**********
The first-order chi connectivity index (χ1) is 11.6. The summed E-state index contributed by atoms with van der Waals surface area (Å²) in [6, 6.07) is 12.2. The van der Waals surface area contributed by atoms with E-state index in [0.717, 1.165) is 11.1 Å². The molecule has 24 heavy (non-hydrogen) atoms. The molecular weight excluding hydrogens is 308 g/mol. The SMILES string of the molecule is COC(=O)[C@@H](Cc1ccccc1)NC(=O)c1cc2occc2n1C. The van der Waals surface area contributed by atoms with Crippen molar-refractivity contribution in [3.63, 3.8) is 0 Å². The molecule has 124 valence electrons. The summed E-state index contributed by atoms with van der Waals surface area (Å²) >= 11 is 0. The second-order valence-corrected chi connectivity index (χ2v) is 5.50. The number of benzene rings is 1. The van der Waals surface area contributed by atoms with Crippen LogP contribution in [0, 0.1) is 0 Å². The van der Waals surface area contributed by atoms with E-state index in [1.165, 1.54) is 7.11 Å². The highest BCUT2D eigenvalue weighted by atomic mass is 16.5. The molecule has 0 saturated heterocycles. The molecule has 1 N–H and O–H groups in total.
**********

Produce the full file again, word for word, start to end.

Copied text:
The first-order chi connectivity index (χ1) is 11.6. The summed E-state index contributed by atoms with van der Waals surface area (Å²) in [6, 6.07) is 12.2. The van der Waals surface area contributed by atoms with E-state index in [0.717, 1.165) is 11.1 Å². The molecule has 24 heavy (non-hydrogen) atoms. The molecular weight excluding hydrogens is 308 g/mol. The SMILES string of the molecule is COC(=O)[C@@H](Cc1ccccc1)NC(=O)c1cc2occc2n1C. The van der Waals surface area contributed by atoms with Crippen molar-refractivity contribution in [3.63, 3.8) is 0 Å². The molecule has 124 valence electrons. The summed E-state index contributed by atoms with van der Waals surface area (Å²) >= 11 is 0. The second-order valence-corrected chi connectivity index (χ2v) is 5.50. The number of benzene rings is 1. The van der Waals surface area contributed by atoms with Crippen LogP contribution in [0, 0.1) is 0 Å². The van der Waals surface area contributed by atoms with E-state index in [1.165, 1.54) is 7.11 Å². The highest BCUT2D eigenvalue weighted by atomic mass is 16.5. The molecule has 0 saturated heterocycles. The molecule has 1 N–H and O–H groups in total.